Use the LOCK TABLE statement to lock one or more tables, table partitions, or table subpartitions in a specified mode. This lock manually overrides automatic locking and permits or denies access to a table or view by other users for the duration of your operation.

Some forms of locks can be placed on the same table at the same time. Other locks allow only one lock for a table.

A locked table remains locked until you either commit your transaction or roll it back, either entirely or to a savepoint before you locked the table.

A lock never prevents other users from querying the table. A query never places a lock on a table. Readers never block writers and writers never block readers.

See Also:


The table or view must be in your own schema, or you must have the LOCK ANY TABLE system privilege, or you must have any object privilege (except the READ object privilege) on the table or view.




Specify the schema containing the table or view. If you omit schema, then Oracle Database assumes the table or view is in your own schema.

table | view

Specify the name of the table or view to be locked.

If you specify view, then Oracle Database locks the base tables of the view.

If you specify the partition_extension_clause, then Oracle Database first acquires an implicit lock on the table. The table lock is the same as the lock you specify for the partition or subpartition, with two exceptions:

  • If you specify a SHARE lock for the subpartition, then the database acquires an implicit ROW SHARE lock on the table.

  • If you specify an EXCLUSIVE lock for the subpartition, then the database acquires an implicit ROW EXCLUSIVE lock on the table.

If you specify PARTITION and table is composite-partitioned, then the database acquires locks on all the subpartitions of the partition.

Restrictions on Locking Tables

The following restrictions apply to locking tables:

  • If view is part of a hierarchy, then it must be the root of the hierarchy.

  • You can acquire locks on only the existing partitions in an automatic list-partitioned table. That is, when you specify the following statement, the partition key value must correspond to a partition that already exists in the table; it cannot correspond to a partition that might be created on-demand at a later time:

    LOCK TABLE ... PARTITION FOR (partition_key_value) ...


Specify a database link to a remote Oracle Database where the table or view is located. You can lock tables and views on a remote database only if you are using Oracle distributed functionality. All tables locked by a LOCK TABLE statement must be on the same database.

If you omit dblink, then Oracle Database assumes the table or view is on the local database.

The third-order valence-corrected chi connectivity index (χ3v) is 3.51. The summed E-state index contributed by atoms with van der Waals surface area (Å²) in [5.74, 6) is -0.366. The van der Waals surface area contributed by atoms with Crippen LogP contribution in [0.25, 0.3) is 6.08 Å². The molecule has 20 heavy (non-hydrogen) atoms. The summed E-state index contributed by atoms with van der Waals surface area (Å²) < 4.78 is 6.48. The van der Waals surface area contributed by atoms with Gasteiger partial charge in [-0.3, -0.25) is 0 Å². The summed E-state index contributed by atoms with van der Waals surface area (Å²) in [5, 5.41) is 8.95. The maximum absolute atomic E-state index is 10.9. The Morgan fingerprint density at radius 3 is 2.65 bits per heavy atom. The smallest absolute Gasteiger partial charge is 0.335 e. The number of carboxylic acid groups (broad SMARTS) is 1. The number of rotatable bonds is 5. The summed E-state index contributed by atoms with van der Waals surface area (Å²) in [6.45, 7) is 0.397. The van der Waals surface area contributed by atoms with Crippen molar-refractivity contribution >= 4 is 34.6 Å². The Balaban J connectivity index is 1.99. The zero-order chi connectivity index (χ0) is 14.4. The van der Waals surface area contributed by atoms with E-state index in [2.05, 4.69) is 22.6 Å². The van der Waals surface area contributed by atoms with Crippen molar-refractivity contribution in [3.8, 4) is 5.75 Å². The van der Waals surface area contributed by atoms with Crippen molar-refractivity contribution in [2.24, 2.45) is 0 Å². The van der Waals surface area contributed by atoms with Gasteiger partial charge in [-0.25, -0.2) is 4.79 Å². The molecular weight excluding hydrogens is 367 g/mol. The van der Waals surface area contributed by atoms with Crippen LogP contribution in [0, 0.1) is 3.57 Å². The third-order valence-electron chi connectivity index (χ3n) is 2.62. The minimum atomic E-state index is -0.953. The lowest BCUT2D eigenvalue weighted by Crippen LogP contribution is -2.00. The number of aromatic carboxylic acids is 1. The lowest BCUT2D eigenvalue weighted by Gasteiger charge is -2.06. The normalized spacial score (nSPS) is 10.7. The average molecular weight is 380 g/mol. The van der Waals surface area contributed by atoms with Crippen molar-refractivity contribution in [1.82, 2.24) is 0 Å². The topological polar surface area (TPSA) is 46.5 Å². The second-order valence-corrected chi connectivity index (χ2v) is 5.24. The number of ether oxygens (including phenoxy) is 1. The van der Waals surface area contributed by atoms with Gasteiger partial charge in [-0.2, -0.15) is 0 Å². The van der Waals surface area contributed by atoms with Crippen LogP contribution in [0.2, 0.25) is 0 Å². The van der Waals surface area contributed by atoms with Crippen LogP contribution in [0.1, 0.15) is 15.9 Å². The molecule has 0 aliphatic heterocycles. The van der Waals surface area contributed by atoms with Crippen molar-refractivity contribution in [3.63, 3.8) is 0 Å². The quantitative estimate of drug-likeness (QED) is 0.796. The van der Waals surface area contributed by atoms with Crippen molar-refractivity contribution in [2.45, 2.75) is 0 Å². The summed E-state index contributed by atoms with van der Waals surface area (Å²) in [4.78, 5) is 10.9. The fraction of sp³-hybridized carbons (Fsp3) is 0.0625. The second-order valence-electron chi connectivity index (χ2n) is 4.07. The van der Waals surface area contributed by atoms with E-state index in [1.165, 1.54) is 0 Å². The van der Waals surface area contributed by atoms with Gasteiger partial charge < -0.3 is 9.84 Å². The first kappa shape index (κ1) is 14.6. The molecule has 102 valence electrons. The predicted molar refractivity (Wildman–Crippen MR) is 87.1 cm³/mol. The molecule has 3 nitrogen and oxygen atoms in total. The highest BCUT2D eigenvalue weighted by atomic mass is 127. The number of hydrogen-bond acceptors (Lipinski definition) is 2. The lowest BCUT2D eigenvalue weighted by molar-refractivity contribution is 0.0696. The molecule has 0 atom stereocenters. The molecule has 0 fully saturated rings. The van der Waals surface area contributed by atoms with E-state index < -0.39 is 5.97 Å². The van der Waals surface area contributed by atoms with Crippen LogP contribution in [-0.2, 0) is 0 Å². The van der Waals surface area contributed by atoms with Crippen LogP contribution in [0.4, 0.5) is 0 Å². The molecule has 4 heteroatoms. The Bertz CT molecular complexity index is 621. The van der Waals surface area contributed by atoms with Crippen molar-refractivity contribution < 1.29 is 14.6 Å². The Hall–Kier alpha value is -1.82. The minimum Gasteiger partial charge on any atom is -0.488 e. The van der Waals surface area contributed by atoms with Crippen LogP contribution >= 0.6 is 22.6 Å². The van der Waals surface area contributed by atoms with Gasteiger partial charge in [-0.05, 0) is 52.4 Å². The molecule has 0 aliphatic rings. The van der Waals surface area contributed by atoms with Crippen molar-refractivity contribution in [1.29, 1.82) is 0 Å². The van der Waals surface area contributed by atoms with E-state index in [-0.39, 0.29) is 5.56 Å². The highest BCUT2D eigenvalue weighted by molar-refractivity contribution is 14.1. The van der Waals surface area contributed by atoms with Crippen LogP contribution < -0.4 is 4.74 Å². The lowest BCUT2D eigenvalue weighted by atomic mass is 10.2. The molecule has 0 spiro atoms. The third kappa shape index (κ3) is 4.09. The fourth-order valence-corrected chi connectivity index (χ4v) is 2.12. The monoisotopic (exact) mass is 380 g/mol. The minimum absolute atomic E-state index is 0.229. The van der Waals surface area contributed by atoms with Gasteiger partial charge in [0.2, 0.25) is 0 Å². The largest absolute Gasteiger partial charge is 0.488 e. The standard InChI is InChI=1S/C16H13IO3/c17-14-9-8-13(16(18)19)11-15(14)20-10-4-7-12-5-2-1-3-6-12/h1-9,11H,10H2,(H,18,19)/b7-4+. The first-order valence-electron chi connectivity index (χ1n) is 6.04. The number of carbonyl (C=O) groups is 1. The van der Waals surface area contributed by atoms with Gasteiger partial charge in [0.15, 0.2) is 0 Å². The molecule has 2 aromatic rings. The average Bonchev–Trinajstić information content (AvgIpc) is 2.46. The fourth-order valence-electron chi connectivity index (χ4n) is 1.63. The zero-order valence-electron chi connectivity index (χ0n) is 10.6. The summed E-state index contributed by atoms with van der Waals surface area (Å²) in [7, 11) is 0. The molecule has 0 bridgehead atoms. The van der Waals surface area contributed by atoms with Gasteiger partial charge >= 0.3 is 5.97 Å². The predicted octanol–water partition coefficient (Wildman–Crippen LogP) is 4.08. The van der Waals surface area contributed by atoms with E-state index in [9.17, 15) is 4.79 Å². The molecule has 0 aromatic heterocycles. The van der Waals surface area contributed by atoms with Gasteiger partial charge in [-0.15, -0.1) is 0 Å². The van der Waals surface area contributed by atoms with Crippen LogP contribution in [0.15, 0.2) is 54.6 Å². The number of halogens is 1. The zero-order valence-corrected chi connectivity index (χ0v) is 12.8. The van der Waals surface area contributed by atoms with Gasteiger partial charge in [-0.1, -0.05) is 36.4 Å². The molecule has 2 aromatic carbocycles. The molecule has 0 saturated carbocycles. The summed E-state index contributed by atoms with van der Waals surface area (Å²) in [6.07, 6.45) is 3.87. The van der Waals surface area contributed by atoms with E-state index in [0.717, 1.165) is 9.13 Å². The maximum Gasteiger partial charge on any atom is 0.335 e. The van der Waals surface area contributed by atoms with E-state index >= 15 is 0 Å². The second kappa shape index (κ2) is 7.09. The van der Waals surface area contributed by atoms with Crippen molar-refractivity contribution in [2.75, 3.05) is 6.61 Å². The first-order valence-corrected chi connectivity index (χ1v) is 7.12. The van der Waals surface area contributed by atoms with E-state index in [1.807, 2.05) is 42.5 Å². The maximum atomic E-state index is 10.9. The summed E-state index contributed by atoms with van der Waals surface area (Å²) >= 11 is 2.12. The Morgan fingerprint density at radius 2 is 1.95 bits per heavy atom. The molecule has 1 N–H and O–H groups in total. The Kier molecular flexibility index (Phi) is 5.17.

See Also:

"References to Objects in Remote Databases" for information on specifying database links

lockmode Clause

Specify one of the following modes:


ROW SHARE permits concurrent access to the locked table but prohibits users from locking the entire table for exclusive access. ROW SHARE is synonymous with SHARE UPDATE, which is included for compatibility with earlier versions of Oracle Database.


ROW EXCLUSIVE is the same as ROW SHARE, but it also prohibits locking in SHARE mode. ROW EXCLUSIVE locks are automatically obtained when updating, inserting, or deleting.




SHARE permits concurrent queries but prohibits updates to the locked table.


SHARE ROW EXCLUSIVE is used to look at a whole table and to allow others to look at rows in the table but to prohibit others from locking the table in SHARE mode or from updating rows.


EXCLUSIVE permits queries on the locked table but prohibits any other activity on it.


Specify NOWAIT if you want the database to return control to you immediately if the specified table, partition, or table subpartition is already locked by another user. In this case, the database returns a message indicating that the table, partition, or subpartition is already locked by another user.


Use the WAIT clause to indicate that the LOCK TABLE statement should wait up to the specified number of seconds to acquire a DML lock. There is no limit on the value of integer.

If you specify neither NOWAIT nor WAIT, then the database waits indefinitely until the table is available, locks it, and returns control to you. When the database is executing DDL statements concurrently with DML statements, a timeout or deadlock can sometimes result. The database detects such timeouts and deadlocks and returns an error.

See Also:

Oracle Database Administrator's Guide for more information about locking tables


Locking a Table: Example

The following statement locks the employees table in exclusive mode but does not wait if another user already has locked the table:

LOCK TABLE employees

The following statement locks the remote employees table that is accessible through the database link remote:

LOCK TABLE employees@remote